The first thing that caught my eye when we arrived at the Sukhothai Hotel in Bangkok was these two, huge posters they had hanging outside advertising Michelin Stars. I didn’t read the rest, and right away turned to Travis and said: “they have Michelin Stars!” (Queue in dreamy look.)
Well, as it turns out, they do not. But what they did have was guest chefs, cooking special menus. Luck will have it: one of the two guest chef was in town *right now*. Right now!
But let’s start from the beginning. You might be wondering, what’s the big deal, and what is a Michelin Star? Well, first we need to explain what the guide itself is:
The MICHELIN guide was first published in 1900, in France. From a small, 400-page red guide distributed free of charge to motorists to make their travels easier and more enjoyable, the MICHELIN guide has developed over the years to become the benchmark in gourmet dining. Today, the MICHELIN guide collection is comprised of 25 guides covering 23 countries and more than 45,000 establishments.
The guide awards one to three stars to restaurants of outstanding quality. One star indicates a “very good cuisine in its category”, a two-star ranking represents “excellent cuisine, worth a detour,” and three stars are awarded to restaurants offering “exceptional cuisine, worth a special journey” – but these are rare. Stars are a huge deal for restaurants, and there have been stories of treason, suicide and insanity caused by the loss of stars, or the desire to gain or retain stars.
I had never had the pleasure to dine in a restaurant with stars, and needless to say that I was impressed. Travis and I started to scheme: how could we convince Ginger to partake in the event, and bring us along? Well, we didn’t have to do anything. While we were talking about dinner, she right away suggested that we use the opportunity to enjoy 2-star dining. Hurray!
We agreed to make a reservation for the second day, to give a chance to the kitchen to iron out any kinks first. How exciting!
First, La Scala is quite the elegant room. It’s a mix of styles, but it works well together. It made us feel like a real, upscale dinner made up in mid-century furniture, if that makes any sense? My apologies if it doesn’t. The room was warm and inviting, with the open kitchen right in the middle. This was great because we could see everyone hard at work, right down to the meticulous plating.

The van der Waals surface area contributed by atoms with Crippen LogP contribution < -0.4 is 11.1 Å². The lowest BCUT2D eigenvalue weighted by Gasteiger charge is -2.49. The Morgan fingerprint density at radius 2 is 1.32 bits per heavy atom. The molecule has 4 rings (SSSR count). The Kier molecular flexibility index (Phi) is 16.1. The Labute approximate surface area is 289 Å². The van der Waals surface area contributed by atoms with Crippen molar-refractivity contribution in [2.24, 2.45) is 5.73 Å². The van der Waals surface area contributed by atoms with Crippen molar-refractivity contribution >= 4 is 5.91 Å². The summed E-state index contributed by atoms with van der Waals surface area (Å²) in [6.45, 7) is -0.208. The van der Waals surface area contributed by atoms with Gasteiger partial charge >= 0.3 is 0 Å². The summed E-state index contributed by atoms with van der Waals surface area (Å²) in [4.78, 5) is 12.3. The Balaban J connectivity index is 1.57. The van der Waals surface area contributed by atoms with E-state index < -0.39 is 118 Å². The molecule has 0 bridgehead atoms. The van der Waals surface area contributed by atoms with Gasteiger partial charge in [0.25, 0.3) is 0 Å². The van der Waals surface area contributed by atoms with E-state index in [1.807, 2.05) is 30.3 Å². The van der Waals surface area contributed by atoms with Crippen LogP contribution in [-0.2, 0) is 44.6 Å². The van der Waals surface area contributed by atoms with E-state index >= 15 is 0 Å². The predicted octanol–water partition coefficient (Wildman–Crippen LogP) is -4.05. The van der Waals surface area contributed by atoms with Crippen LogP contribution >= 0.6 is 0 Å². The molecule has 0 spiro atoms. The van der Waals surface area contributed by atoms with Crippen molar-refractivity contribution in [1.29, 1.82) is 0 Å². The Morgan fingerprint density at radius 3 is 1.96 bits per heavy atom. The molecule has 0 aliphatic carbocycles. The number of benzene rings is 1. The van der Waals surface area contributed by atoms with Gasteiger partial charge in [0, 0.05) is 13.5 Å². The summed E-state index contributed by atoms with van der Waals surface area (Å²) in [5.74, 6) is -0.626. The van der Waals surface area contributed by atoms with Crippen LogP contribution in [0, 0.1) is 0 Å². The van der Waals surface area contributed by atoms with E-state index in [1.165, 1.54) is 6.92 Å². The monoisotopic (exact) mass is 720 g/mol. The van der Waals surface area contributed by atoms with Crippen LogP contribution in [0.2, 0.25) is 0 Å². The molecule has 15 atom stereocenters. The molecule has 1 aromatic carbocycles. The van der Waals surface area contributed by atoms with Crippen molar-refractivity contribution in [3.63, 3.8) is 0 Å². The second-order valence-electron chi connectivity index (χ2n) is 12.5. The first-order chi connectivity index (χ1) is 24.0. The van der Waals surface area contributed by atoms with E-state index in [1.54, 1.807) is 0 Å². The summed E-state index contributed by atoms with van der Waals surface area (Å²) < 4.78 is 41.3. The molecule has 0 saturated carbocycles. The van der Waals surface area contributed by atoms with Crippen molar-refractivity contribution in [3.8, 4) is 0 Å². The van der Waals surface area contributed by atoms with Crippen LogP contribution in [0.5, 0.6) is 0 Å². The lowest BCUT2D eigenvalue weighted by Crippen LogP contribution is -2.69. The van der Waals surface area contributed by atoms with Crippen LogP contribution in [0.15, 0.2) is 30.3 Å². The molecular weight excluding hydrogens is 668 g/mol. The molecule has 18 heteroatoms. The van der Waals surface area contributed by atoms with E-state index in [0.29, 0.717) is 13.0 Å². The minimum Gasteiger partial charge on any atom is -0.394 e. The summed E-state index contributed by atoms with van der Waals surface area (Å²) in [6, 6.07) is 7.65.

For dinner we had the set menu with wine pairing. It consisted of 8 courses, with the desert having more than one item each. The “main course” was an option, and we ordered one of each in order to sample everything. My only complaint for the night is that I received the fish instead of the beef I had ordered, but it wasn’t a big enough deal for me to complain.
I could go into details of every dish, but they were all very elaborate and it would probably not translate well anyway. If Travis wishes to take that up on his blog, he’d most likely do a better job than I would. I will say though that everything was really nice, and that it was an enjoyable evening. It was fantastic to be able to analyze food and be critical – we could finally have intelligent conversations about food and wine. Some flavours were new, like the buckthorn gel – it was nice to be discovering new things. And wine! The late harvest was specially nice…. and the “meadow sweet pannacotta” revelatory.
Anyway, here are the pictures of the dishes! Hover over an image to get the name of the dish as per the menu.
As a funny aside, I thought that I could taste durian in the buckthorn gel. I thought that it was a good flavour profile, and thought that maybe the chef had been trying to include some aspects of Asian cuisine in the French menu, since we were in Asia and all. We asked a few staff, but no one knew and no one was willing to ask the kitchen. At the end of our dinner, the chef came by to check if everything had been OK. We asked the chef about the durian, to which he replied that he was really offended! As it turns out, he had tried durian the day before and absolutely hated it, thinking that it tasted like feet. I had to apease the situation by explaining that I actually liked durian (which I do), but you should have seen his face! Poor guy.
Again, thank you chef! (And Ginger for the incredible treat!)